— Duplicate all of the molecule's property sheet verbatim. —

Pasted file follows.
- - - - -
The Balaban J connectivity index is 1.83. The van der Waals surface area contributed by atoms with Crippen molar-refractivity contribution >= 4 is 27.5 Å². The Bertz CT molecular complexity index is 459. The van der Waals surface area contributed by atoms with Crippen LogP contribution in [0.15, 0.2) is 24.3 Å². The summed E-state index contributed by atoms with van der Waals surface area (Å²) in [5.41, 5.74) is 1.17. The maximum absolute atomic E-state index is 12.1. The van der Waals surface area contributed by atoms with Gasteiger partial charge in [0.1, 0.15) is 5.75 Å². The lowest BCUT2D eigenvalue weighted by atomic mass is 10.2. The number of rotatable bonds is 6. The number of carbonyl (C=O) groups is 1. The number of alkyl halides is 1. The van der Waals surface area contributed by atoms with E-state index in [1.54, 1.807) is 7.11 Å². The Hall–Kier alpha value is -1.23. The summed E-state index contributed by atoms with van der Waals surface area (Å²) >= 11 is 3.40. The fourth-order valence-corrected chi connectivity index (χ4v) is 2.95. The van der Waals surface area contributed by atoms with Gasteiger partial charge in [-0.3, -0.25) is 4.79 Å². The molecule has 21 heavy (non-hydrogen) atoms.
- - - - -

The Balaban J connectivity index is 1.83. The van der Waals surface area contributed by atoms with Crippen molar-refractivity contribution >= 4 is 27.5 Å². The Bertz CT molecular complexity index is 459. The van der Waals surface area contributed by atoms with Crippen LogP contribution in [0.15, 0.2) is 24.3 Å². The summed E-state index contributed by atoms with van der Waals surface area (Å²) in [5.41, 5.74) is 1.17. The maximum absolute atomic E-state index is 12.1. The van der Waals surface area contributed by atoms with Gasteiger partial charge in [0.1, 0.15) is 5.75 Å². The lowest BCUT2D eigenvalue weighted by atomic mass is 10.2. The number of rotatable bonds is 6. The number of carbonyl (C=O) groups is 1. The number of alkyl halides is 1. The van der Waals surface area contributed by atoms with E-state index in [1.54, 1.807) is 7.11 Å². The Hall–Kier alpha value is -1.23. The summed E-state index contributed by atoms with van der Waals surface area (Å²) >= 11 is 3.40. The fourth-order valence-corrected chi connectivity index (χ4v) is 2.95. The van der Waals surface area contributed by atoms with Gasteiger partial charge in [-0.3, -0.25) is 4.79 Å². The molecule has 21 heavy (non-hydrogen) atoms.